It is often said that timing is everything and that being in the right place at the right time can make all the difference.
The story I want to share with you today, encapsulates and clearly illustrates both of these aspects.
About four years ago, I employed a promising young clerk who happened to be in the right place at the right time – or in this instance, the right place at the wrong time!
He was still testing out the waters of the legal marshland we call consultation when an elderly man and his wife popped up on the other side of his desk one morning.
The couple arrived without fanfare or appointment and at that precise time the clerk was the only available legal eagle.
His time had come to put theory into practice.
The greying gentleman claimed to have been unfairly dismissed after a forklift accident in the factory that he had been working in at the time. His wife had no claims at all and was merely assisting her husband in navigating the labyrinth called labour law.
And so the clerk began his interrogation.
He pulsed the man at length about the circumstances of the accident and the actions of his employer. He left no stone unturned to get to the bottom of this seemingly heartless act of dismissing a man who must have been close to his retirement.
After investigating every nook and cranny of the case and asking and re-asking relevant questions to establish the facts, he asked the question he now always asks first: When exactly did the alleged dismissal take place?
The man gave it to him in day, month and year and to the recruit’s distress, everything he had just so patiently noted took place more than 20 years ago!
In this time the Berlin wall fell; Nelson Mandela was freed; Lady Di got engaged, married, divorced and killed; Robert Mugabe was re-elected ad nauseam and the whole South African legal system changed, he would later tell me in exasperation.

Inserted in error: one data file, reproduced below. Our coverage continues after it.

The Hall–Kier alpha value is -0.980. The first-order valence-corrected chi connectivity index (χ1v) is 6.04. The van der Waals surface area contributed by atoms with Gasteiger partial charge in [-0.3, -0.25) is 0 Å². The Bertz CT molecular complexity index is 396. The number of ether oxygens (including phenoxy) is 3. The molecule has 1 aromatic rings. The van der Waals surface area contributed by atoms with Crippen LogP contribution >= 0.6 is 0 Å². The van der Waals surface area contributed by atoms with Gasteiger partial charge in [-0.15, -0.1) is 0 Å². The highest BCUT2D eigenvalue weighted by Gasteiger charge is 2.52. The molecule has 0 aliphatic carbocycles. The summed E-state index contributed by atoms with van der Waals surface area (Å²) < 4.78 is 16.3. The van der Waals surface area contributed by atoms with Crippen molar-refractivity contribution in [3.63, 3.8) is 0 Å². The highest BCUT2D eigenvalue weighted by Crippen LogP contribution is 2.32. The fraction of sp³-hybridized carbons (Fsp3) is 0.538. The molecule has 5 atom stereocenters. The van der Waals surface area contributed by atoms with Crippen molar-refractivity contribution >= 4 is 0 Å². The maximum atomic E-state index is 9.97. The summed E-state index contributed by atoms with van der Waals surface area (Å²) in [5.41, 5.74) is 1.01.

My guess is that the man also forgot why he didn’t refer the dispute in the first place . . .
The date on which a dispute arises is extremely important, as a dispute has to be referred to the Commission for Conciliation, Mediation and Arbitration (CCMA) within 30 days of an employee being dismissed, or within 30 days of the employee becoming aware of the fact that he or she has been dismissed.
Not to be seen as a completely unsympathetic organism, the system provides that a successful condonation application could excuse a late referral to the CCMA. But, when it comes to labour issues, as with many things in life, procrastination never stands anyone in good stead.
But, alas, in our forklifter’s case, I think no excuse – unless he fell asleep like Sleeping Beauty and could prove it – would probably have been able to get the CCMA to condone his late referral.
Therefore, should you find yourself in the unenviable position of locking horns with an employer or an employee, it is best to take the bull by the horns, seek advice, be honest and make sure that when the system’s wheels start turning, you’re already on the wagon!
Send your labour and other workplace related questions to firstname.lastname@example.org.
Wikus van Rensburg is a well-respected labour law attorney in Port Elizabeth in Nelson Mandela Bay.
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